Starring: Jessica Harper, Stefania Casini, Flavio Bucci
Director: Dario Argento
Running Time: 92 mins
Suspiria is an Italian film about a young American woman who travels to Munich to join a prestigious ballet academy, only to realise that, after a series of horrific murders, the place is a front for something much more sinister.
Basically, while this has all the hallmarks of a hallucinogenic and insane 70s horror B-movie, it’s actually quite clever and entertaining. While the real fear element has diminished over time, it’s still a hugely exciting and completely unpredictable story that, while being incredibly gory, is also simply enjoyable to watch.
However, don’t let the word ‘enjoyable’ make you think that it’s a light watch. Instead, it’s an initially convoluted but ultimately clever watch, while the tension that comes along at some points throughout the story is almost unbearable, which adds to the unpredictability of it all, making you more scared the next time something may pop up.
When I was watching this, I was afraid that this would do one of two things. It was either going to be mindless gore and become boring, or not have enough gore and be looking too deeply into its story for the kind of film that it is, but it ended up being pretty balanced between its gore and its (ridiculous) story.
However, at the beginning, it was definitely a lot slower-paced, and there were some periods where you felt that this film was really going off on a tangent. For instance, if you were asked what this was like 20 minutes in, you would say it’s a mix of Lord Of The Flies and Black Swan, but by the end, you realise it’s a mad, but more serious, mix of Rocky Horror, Black Swan and every psychedelic horror in between. Despite that, those tangents are there to draw your attention away from the main story, which, while it bores you initially, makes the ending all the more exciting.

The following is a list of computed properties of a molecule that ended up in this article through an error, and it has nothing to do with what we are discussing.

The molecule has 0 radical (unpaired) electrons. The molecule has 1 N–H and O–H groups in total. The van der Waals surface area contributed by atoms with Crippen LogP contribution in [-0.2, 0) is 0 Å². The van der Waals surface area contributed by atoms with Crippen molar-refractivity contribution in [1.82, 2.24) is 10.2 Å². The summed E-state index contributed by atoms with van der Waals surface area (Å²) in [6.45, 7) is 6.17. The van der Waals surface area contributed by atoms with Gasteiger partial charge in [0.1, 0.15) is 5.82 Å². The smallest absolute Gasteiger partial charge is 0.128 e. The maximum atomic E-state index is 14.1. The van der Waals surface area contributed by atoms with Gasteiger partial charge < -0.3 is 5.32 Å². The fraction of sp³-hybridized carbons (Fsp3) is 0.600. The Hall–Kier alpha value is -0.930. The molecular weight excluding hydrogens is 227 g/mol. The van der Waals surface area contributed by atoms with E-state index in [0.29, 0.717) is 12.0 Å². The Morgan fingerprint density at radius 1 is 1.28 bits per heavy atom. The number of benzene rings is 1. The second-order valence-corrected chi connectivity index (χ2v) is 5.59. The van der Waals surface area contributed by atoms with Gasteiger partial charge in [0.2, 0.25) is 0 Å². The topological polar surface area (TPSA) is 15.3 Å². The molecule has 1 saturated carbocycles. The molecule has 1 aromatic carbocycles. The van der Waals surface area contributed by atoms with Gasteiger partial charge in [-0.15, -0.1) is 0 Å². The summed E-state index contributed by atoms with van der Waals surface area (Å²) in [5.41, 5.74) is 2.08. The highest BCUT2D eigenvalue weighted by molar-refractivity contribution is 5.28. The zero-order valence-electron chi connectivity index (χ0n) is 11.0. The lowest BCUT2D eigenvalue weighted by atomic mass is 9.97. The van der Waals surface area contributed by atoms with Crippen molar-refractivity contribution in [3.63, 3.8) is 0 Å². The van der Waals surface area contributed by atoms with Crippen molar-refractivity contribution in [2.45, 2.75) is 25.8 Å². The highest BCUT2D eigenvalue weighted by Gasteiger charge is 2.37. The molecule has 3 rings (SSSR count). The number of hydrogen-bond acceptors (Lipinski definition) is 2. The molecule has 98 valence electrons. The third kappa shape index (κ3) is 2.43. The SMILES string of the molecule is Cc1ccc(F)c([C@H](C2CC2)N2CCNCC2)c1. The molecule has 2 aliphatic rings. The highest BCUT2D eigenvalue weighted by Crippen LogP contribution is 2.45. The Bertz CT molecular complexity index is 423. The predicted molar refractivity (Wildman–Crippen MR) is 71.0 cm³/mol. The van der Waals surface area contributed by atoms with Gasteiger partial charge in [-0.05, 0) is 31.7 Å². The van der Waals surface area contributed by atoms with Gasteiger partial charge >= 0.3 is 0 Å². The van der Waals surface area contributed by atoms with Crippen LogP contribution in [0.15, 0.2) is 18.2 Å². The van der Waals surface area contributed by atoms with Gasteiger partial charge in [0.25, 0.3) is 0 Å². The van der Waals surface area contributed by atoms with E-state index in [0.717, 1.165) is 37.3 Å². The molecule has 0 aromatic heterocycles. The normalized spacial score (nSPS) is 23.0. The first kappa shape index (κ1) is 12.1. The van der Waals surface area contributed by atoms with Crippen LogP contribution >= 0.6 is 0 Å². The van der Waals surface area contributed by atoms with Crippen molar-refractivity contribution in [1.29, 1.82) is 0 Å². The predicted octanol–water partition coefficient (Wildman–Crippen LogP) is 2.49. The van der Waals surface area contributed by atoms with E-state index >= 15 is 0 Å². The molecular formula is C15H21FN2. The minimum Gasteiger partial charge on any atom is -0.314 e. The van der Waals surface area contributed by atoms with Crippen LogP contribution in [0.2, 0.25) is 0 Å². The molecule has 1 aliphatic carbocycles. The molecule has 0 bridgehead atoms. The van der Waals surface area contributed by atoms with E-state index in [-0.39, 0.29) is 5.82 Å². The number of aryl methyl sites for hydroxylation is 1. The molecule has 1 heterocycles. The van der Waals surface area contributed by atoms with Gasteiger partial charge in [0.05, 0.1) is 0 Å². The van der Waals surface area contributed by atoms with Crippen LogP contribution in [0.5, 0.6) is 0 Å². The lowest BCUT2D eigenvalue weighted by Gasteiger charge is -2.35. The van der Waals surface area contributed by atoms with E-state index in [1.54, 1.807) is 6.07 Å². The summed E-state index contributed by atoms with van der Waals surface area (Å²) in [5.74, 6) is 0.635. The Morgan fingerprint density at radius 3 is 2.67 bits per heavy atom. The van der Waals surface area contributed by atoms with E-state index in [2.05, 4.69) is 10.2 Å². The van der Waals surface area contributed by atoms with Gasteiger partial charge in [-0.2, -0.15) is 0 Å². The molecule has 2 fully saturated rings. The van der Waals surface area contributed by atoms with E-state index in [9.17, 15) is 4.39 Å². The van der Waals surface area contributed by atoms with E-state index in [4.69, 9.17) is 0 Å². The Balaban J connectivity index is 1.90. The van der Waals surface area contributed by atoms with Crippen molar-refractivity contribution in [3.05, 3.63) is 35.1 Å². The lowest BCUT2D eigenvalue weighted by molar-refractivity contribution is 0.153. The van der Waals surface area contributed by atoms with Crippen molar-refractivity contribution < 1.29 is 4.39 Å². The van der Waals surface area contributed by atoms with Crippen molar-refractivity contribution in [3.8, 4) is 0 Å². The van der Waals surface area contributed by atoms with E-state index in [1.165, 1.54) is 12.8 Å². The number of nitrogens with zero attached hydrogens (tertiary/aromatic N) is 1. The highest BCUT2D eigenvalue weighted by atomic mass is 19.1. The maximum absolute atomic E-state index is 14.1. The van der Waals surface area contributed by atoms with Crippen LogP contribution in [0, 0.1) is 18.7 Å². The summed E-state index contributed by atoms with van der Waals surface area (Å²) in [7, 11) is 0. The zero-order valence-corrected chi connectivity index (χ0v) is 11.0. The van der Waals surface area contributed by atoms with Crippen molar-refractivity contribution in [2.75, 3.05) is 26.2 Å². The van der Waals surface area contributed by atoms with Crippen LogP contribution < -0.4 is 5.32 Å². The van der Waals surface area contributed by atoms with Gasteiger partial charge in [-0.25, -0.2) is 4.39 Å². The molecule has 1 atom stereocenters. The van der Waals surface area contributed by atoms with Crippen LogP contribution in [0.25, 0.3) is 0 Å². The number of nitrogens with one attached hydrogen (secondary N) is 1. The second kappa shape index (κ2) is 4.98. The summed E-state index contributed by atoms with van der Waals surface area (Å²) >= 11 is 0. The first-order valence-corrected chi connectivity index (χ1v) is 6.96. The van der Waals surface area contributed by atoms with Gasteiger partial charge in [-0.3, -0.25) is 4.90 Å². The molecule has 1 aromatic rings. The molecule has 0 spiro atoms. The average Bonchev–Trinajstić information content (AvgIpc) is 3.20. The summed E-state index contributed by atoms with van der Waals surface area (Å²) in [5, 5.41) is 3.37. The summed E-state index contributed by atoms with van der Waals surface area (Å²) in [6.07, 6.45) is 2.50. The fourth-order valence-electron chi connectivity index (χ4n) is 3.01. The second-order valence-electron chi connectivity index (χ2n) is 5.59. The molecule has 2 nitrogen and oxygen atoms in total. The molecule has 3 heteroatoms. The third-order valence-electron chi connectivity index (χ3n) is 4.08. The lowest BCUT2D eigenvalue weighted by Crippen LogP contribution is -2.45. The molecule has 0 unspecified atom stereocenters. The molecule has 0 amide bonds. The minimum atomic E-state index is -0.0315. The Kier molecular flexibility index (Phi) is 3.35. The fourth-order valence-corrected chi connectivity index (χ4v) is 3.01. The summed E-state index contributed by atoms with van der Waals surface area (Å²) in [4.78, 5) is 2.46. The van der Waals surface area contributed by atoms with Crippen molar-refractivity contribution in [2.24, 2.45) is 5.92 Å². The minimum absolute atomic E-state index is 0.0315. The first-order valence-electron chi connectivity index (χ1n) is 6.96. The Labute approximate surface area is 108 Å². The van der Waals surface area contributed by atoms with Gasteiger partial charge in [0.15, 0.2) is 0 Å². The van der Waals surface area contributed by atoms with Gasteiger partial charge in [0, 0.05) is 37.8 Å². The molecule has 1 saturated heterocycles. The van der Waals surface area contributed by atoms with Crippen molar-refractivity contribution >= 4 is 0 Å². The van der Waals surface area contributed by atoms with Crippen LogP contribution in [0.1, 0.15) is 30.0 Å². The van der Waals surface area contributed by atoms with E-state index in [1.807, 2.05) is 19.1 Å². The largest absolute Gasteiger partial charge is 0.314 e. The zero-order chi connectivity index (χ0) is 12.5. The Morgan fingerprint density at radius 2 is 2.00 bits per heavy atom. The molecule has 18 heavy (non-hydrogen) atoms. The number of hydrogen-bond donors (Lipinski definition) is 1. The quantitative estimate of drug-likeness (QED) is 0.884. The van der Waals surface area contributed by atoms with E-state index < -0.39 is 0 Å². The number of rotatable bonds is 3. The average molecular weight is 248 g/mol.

The main thing about this story is that you enjoy it. It’s still thrilling, but not frighteningly thrilling, it’s just pure excitement, and while there are some themes that you could look into like the ballet school symbolising hell or something, this film is wacky enough to be seen and thought of as it is.
Along with its story, this film does have some fantastic technical elements. Some great direction by Dario Argento, creating an atmosphere in the ballet school that’s a mix between a haunted hall of mirrors and the depths of hell, and a score, while a little repetitive and annoying, works its magic at the most important parts of the film.
Overall, then, this gets a 7.3, because while there were some boring periods that I had to suffer, it all made up for it by its enjoyable and exciting feel.